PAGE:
Just like there are multiple different genres of science fiction, there are also many imagined outcomes for the spaces where we live. In post-apocalyptic futures, survivors of nuclear fallout or deadly contagion hole up in abandoned buildings and underground bunkers.
For space opera sagas, people call space stations, colony ships, and mining rigs home. And cyberpunk cities are filled with smog, neon lights, and poverty. It’s clear that the spectrum of sci fi cities—or sci fi habitats, in general—are all dependent upon each individual value-set of the genre.
For example, cyberpunk has long been defined by end-game capitalism, where mega-corporations blatantly control governments and dictate the habits of the population. Any and all infrastructure projects are designed to benefit the corporations, and the everyday person ends up working longer hours for less pay, if they work a job at all.
The cyberpunk city reflects the high-tech, low-life motto of the genre. Tech isn’t used to create a better collective future, instead it’s the tool of authoritarian, capitalist regimes or the hobby of “punks” who see their individualism tied with technology.
Thinking about how political, economic, and social factors impact the kinds of cities we live in, I was interested to learn about the “real life” sci fi cities that pop up once and again in WIRED articles or news coverage.
More specifically, I am intrigued by the mindset that dictates the design choices for these cities. If we were living in a sci fi novel, what would our genre be? That’s how I wanted to look at the following sci fi cities.
Songdo IBD, South Korea
Songdo is one of the more popular sci fi cities you hear mentioned today, and it’s certainly on of the most complete. What started as a tidal flat home to a few fishermen, is now a “green” metropolis that houses around 170,000 people.
Songdo, and the Songdo International Business District, are located along the Incheon waterfront, an hour away from Seoul, South Korea. The city was designed to be a sustainable city, with green spaces and LEED-certifications galore.
In the past 20 years, multiple governments and investors have contributed $40 billion to Songdo city, making it one of the most expensive megastructures in the world.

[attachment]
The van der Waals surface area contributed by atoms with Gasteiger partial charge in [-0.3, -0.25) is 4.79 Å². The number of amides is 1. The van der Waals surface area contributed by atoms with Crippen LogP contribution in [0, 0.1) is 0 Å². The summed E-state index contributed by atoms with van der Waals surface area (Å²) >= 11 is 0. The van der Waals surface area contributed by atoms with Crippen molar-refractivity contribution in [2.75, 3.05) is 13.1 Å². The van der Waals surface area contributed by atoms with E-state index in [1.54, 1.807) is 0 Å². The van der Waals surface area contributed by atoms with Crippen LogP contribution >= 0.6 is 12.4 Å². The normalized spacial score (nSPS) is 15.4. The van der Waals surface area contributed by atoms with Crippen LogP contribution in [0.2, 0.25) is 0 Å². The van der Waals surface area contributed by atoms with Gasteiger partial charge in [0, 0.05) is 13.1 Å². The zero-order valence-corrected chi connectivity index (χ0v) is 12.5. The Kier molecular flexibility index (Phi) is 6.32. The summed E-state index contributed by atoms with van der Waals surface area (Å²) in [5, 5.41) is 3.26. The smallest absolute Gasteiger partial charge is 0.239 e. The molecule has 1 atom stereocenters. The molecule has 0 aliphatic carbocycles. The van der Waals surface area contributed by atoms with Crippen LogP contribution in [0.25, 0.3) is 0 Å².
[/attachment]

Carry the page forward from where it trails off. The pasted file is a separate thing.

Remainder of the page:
The city, in keeping with the goal of environmental sustainability, features:
- Pneumatic waste systems that sort garbage and recycling
- A lofty 100 acres of park space
- Multiple LEED-certified buildings and spaces (approximately 106 buildings, when construction is complete)
- Bike lanes and accessible public transportation
Pictures of Songdo city might lure you into thinking it’s the future of urban living. The precursor to a solarpunk city, if you will.
However, under its bright green environmentalism, Songdo reveals the ideologies upon which urban life is built.
On an innocent level, sensors and built-in computers around the city monitor water flow, energy usage, and traffic patterns. This data is collected under the guise of advancement of green tech—gathering data to better perfect urban infrastructure.
But these auxiliary computer systems act as an appendage to the hand of authoritarianism. Throughout the city, government-funded cameras are mounted on light posts, street signs, traffic lights, and buildings, connecting back to the U-Life Center. What’s detailed as a precautionary measure to prevent crime and respond quickly to disasters can easily be equipped for intelligence-gathering and a demolition of any sense of privacy.
What’s more, Cisco, one of the developing partners, proposed that all children be equipped with GPS tracking chips in their bracelets. Albeit back in 2014, this tech is still just as haunting today, where it’s hard to find any kind of privacy from prying, online eyes.
Forest City, Malaysia